Penn St. Nittany Lions (5-4; 2-3 Big Ten) vs Purdue Boilermakers (1-8; 0-5 Big Ten)
12:00 p.m. ET, November 16, 2013--BTN
Beaver Stadium (Capacity: 106,572 / University Park, PA)
Difference <25 in National Rank = Push
Difference >25 in National Rank =
Difference >50 in National Rank =
Difference >75 in National Rank =
Difference >100 in National Rank =
Note: The Redzone TD% and Redzone TD% Defense are calculated by me and not ranked by the NCAA. Determining who has the advantage in these categories is strictly my arbitrary judgment.
Quick thoughts: The best cure for what ails a team that looks to be struggling on both sides of the ball is playing one of the worst teams in not just the league, but arguably in all of the FBS. Statistically, Purdue is one of those teams.
Of the 29 metrics I look at, Penn State is ahead of Purdue by more than 25 places in 20 of those rankings. There's a difference of less than 25 in six of those metrics (with PSU ahead in four of them, the two teams tied in one, and Purdue ahead in one). In only three of the metrics is Purdue ahead of the Nittany Lions greater than twenty-five places, and all three are special teams--punting, and receiving kickoffs--areas in which Purdue players are regrettably quite familiar with this year.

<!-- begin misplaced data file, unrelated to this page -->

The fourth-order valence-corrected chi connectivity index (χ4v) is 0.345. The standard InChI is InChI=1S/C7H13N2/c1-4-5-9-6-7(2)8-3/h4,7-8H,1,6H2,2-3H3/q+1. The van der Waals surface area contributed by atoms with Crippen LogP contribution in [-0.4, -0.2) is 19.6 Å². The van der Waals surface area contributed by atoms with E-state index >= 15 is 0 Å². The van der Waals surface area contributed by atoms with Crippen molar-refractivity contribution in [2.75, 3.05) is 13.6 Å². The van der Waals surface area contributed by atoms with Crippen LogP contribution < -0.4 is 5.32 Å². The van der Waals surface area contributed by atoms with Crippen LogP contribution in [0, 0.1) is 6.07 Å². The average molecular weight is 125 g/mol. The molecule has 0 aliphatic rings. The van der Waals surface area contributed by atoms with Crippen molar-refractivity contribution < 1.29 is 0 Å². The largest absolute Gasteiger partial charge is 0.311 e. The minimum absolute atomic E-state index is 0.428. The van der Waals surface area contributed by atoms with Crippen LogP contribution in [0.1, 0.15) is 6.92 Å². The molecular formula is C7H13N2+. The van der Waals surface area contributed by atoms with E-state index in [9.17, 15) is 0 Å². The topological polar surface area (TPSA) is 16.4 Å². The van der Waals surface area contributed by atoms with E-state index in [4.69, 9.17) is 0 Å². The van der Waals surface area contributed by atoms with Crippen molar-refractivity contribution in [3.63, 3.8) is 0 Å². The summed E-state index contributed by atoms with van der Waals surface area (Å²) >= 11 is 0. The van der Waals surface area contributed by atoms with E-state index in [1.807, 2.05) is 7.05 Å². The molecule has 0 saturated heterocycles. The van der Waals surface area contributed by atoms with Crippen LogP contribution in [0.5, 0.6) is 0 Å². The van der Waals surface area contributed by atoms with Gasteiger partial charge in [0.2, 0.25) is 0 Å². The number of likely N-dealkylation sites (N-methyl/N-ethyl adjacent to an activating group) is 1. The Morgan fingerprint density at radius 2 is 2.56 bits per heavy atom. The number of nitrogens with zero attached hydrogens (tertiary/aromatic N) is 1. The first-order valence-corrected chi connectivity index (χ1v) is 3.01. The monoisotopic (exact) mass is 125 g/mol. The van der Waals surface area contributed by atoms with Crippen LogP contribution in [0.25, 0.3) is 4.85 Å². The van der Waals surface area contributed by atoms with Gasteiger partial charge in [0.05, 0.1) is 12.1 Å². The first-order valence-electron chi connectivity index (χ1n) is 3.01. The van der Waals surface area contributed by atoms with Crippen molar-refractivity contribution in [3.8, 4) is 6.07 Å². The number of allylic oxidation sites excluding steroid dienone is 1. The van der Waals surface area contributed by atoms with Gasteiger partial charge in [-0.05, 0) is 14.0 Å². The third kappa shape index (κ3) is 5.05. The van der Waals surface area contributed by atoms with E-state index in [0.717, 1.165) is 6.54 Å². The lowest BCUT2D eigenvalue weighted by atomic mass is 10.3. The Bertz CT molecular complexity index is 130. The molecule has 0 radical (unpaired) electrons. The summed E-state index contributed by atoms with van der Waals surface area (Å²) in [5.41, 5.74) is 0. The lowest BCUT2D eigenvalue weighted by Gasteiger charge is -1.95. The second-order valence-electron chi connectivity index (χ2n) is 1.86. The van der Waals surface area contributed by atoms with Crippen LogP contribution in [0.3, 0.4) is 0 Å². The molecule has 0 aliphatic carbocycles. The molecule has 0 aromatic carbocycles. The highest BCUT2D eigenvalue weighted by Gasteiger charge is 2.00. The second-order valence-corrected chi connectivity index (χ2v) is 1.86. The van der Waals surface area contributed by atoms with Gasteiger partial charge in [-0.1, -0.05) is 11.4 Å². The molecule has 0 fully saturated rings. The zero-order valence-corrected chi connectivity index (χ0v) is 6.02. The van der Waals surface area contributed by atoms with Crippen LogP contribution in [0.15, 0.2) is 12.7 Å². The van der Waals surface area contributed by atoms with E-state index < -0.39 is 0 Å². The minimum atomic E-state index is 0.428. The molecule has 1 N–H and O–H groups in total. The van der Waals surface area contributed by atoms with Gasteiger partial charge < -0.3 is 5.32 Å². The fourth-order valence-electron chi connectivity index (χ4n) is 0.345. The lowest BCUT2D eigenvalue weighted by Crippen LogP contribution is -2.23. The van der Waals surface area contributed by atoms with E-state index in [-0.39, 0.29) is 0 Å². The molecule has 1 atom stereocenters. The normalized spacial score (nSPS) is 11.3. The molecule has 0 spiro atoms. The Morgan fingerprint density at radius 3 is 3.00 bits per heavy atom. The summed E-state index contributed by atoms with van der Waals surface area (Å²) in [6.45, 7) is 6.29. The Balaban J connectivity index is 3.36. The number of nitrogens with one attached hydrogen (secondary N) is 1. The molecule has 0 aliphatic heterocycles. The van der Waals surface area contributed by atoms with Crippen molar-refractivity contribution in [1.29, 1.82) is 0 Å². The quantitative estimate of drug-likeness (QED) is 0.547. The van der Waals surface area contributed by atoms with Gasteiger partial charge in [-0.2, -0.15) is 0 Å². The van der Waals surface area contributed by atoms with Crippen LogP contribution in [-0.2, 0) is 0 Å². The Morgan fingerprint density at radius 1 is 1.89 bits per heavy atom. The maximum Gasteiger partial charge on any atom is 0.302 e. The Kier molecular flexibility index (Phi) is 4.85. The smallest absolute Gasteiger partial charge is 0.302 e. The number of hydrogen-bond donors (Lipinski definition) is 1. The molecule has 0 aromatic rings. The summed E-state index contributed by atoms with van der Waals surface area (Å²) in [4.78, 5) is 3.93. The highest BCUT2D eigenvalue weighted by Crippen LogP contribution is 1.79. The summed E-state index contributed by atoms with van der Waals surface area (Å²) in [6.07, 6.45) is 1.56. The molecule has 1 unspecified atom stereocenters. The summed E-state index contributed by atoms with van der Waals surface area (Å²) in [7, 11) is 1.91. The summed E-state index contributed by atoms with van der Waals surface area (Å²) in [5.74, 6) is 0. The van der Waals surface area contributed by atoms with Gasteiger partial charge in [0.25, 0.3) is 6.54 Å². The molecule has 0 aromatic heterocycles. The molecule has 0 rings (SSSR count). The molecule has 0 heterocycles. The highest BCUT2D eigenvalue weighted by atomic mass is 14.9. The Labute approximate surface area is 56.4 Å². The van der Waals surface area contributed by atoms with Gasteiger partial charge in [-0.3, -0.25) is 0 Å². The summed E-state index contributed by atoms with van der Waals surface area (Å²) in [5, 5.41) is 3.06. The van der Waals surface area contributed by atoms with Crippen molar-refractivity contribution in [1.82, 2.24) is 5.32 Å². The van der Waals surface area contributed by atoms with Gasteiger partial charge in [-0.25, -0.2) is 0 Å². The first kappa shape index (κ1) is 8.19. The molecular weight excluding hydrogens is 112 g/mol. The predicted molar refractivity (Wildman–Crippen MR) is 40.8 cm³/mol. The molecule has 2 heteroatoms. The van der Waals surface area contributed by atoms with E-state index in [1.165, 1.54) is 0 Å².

The biggest surprise to me? Our much-maligned defense matches up better to Purdue's offense than our offense does to their defense. The culprit is the one bright spot in the Boilermaker's otherwise porous D; their pass defense, which is surprisingly decent. I haven't delved too deep into it, but it may be because teams don't end up passing too much against them because they simply don't need to, and just run out the clock on the ground.
What say you all? Is this reassuring, or a harbinger of our inevitable disappointment?
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